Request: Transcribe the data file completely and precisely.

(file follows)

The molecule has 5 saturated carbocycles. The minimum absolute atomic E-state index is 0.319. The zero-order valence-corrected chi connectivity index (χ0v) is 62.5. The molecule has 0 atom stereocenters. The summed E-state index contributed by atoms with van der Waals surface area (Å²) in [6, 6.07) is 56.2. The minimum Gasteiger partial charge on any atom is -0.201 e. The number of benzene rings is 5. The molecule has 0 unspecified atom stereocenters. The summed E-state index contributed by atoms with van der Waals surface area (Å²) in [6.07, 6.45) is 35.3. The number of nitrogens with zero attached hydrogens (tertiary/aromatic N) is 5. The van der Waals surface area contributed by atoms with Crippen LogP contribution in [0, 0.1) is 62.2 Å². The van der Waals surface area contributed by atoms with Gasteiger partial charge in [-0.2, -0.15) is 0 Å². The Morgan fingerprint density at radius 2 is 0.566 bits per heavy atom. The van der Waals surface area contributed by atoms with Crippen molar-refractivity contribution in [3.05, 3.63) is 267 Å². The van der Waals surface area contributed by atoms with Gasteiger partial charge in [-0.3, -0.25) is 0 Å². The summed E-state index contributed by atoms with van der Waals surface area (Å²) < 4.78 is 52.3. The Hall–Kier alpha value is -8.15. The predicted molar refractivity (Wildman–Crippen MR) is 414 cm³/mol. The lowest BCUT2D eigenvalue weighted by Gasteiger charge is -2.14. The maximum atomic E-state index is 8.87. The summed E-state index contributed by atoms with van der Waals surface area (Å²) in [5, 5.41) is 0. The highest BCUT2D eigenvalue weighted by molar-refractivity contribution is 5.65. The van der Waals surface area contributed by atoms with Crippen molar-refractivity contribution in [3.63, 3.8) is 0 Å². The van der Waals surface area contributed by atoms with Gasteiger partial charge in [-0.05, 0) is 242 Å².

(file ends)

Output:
The molecule has 5 saturated carbocycles. The minimum absolute atomic E-state index is 0.319. The zero-order valence-corrected chi connectivity index (χ0v) is 62.5. The molecule has 0 atom stereocenters. The summed E-state index contributed by atoms with van der Waals surface area (Å²) in [6, 6.07) is 56.2. The minimum Gasteiger partial charge on any atom is -0.201 e. The number of benzene rings is 5. The molecule has 0 unspecified atom stereocenters. The summed E-state index contributed by atoms with van der Waals surface area (Å²) in [6.07, 6.45) is 35.3. The number of nitrogens with zero attached hydrogens (tertiary/aromatic N) is 5. The van der Waals surface area contributed by atoms with Crippen LogP contribution in [0, 0.1) is 62.2 Å². The van der Waals surface area contributed by atoms with Gasteiger partial charge in [-0.2, -0.15) is 0 Å². The Morgan fingerprint density at radius 2 is 0.566 bits per heavy atom. The van der Waals surface area contributed by atoms with Crippen molar-refractivity contribution in [3.05, 3.63) is 267 Å². The van der Waals surface area contributed by atoms with Gasteiger partial charge in [-0.3, -0.25) is 0 Å². The summed E-state index contributed by atoms with van der Waals surface area (Å²) < 4.78 is 52.3. The Hall–Kier alpha value is -8.15. The predicted molar refractivity (Wildman–Crippen MR) is 414 cm³/mol. The lowest BCUT2D eigenvalue weighted by Gasteiger charge is -2.14. The maximum atomic E-state index is 8.87. The summed E-state index contributed by atoms with van der Waals surface area (Å²) in [5, 5.41) is 0. The highest BCUT2D eigenvalue weighted by molar-refractivity contribution is 5.65. The van der Waals surface area contributed by atoms with Crippen molar-refractivity contribution in [3.63, 3.8) is 0 Å². The van der Waals surface area contributed by atoms with Gasteiger partial charge in [-0.05, 0) is 242 Å².